Friday, July 13, 2012

Intentional literacy- return to 6 skills of early literacy


I have spent my summer researching the administration of reading programs.  It is important to know as a parent and a teacher how children learn to read, it is connected to everything we can learn or aspire to.  Reading does not happen by magic but once it does happen, it is magical.  Everyone requires different amounts of time and experience  but there are six key components that are routine in making this happen.  Intentional review of these skills can ground us when we reach different forms of literacy, different expectations for knowledge at any age.   It is imagery, film, video, song, poetry, fiction, non fiction, manuals, maps, audio prose, etc.  Adults may experience the same struggles with media literacy, online gaming for example, that a high school student experiences reading a professional peer reviewed journal for an Advanced Placement course.  On this blog is a page with the 6 skills and their usefulness to high school education (link)

Familiarity, repetition and understanding the connection between the six literacy skills and skilled reading led a college professor, Christyn Dundorf of Portland Community College to create a simple diagram on “how the six skills contribute to skilled reading.”     Readwritethink.org offers tips for parents for promoting greater fluency.

Similarly, I discovered through an interview with my town librarian, that her training with these six skills did not change the format of  her read aloud activities, but allowed her to move her focus from being “entertaining to being more deliberate in what would be gained by parents and children.”  The Vermont Department of Libraries and the Vermont Center for the Book began training librarians in emergent literacy in 2010 and plan to implement a second phase this year based upon the success of this program.  Our librarian used her knowledge to model “simple, intentional methods and patterns of speech that parents could continue at home.”  With children she shares a story, as an “aside”, parents are given the purpose for the method used to present the story.  For example, a poem is read aloud and children repeat, shout, whisper, speak or sing stanzas while the librarian can turn aside to parents and affirm that playing with sound helps build phonological awareness.  When children rush up to touch a picture within a story, aside parents are assured that this is not a negative reaction. It is part of the purpose behind print motivation.  The motto of the Lanpher Library is to read, write, sing, talk, play as many ways as possible. This is literacy.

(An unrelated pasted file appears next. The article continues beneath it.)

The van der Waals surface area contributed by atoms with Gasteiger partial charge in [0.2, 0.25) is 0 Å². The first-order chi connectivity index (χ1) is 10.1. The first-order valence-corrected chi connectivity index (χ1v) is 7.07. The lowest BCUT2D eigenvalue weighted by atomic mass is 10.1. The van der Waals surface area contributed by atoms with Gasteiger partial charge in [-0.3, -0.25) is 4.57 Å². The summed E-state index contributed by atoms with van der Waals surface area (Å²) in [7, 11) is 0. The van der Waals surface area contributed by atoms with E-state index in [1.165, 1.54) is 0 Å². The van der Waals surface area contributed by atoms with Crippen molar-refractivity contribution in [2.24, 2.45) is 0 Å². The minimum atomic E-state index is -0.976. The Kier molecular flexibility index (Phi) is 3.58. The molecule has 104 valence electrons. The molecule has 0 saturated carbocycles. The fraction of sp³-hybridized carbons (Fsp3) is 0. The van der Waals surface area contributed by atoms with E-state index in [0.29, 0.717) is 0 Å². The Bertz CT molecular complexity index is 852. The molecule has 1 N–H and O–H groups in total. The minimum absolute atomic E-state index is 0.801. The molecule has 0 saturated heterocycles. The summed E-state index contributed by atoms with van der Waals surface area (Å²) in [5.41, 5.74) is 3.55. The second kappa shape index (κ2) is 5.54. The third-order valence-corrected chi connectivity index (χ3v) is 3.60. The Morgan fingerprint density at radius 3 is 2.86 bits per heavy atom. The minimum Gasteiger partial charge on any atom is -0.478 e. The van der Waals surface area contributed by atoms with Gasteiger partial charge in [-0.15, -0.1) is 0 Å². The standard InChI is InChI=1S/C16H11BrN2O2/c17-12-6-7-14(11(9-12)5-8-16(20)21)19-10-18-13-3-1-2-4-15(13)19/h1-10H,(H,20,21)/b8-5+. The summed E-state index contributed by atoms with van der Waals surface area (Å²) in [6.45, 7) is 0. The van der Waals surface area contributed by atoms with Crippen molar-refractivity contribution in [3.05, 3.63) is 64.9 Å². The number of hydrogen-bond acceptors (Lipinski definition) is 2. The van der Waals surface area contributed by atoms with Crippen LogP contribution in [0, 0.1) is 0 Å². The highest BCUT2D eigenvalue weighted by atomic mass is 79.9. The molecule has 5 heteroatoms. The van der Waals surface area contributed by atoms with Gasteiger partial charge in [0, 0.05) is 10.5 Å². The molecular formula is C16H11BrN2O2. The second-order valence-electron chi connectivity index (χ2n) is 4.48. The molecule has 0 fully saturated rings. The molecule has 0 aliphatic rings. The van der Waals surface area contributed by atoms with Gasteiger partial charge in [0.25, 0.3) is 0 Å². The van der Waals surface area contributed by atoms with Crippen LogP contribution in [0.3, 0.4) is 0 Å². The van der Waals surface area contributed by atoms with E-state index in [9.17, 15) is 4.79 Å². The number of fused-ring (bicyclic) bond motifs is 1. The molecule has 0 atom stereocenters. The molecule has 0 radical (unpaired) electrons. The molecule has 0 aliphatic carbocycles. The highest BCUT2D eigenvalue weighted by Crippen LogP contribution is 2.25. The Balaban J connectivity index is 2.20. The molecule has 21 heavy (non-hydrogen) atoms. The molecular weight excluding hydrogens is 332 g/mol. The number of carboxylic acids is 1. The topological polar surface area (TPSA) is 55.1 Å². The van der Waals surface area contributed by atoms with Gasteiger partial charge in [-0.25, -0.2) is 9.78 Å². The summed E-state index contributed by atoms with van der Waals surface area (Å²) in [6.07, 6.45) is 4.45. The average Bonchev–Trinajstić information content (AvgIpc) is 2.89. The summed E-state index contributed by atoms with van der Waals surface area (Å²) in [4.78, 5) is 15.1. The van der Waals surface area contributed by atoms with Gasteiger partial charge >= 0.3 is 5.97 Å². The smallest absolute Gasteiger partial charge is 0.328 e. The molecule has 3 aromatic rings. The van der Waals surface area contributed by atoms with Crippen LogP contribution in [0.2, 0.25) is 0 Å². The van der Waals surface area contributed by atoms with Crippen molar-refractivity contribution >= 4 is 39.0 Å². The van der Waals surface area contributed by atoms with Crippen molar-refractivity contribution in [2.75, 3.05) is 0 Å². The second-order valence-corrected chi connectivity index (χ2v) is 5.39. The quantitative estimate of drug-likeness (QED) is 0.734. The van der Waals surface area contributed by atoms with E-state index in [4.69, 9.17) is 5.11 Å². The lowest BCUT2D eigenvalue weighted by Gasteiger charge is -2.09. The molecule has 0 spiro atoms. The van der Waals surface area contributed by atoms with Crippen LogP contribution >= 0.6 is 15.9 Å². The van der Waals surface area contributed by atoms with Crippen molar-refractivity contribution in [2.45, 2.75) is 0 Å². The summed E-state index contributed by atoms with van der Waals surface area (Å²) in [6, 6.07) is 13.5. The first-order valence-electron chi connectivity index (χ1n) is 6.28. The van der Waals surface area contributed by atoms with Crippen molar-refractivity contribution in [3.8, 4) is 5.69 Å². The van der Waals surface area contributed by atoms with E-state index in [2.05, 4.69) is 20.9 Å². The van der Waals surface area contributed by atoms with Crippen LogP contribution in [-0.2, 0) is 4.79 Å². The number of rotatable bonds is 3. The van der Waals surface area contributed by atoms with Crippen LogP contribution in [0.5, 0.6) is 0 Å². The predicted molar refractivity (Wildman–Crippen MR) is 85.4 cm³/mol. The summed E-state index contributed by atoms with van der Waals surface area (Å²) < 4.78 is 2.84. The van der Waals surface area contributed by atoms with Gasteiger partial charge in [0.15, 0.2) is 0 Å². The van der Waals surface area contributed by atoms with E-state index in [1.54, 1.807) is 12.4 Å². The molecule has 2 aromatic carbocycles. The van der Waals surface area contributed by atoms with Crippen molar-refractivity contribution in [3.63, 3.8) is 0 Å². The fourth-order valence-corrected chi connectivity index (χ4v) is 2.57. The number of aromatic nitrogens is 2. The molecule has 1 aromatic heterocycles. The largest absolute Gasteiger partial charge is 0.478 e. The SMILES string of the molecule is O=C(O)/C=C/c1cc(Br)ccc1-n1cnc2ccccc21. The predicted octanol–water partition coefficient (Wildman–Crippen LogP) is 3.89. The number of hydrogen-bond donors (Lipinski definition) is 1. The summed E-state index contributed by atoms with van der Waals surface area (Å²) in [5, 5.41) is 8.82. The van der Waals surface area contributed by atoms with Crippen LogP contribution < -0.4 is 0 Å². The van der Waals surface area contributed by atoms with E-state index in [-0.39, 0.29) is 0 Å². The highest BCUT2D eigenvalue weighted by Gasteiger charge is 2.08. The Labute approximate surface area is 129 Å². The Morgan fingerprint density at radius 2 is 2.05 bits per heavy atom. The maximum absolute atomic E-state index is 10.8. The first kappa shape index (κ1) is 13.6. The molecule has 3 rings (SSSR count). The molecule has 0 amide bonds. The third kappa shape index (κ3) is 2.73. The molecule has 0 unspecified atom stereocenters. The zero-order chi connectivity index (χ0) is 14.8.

It seems to me that review of emergent literacy skills can be brought into high school and adult communities as well.  Not everyone is exposed to deliberate learning and missing a component might be a cause for frustration encountering new literacy. Our town librarian used her training to team up with outreach programs that reach illiterate populations.  Incarcerated parents, families displaced by domestic violence, people in difficult situations still seek educational opportunities for themselves and their families. Allowing learning to be modeled deliberately by more people keeps learning from becoming an impossibility.  By the way, library memberships and circulations are higher than they were before.  (links)


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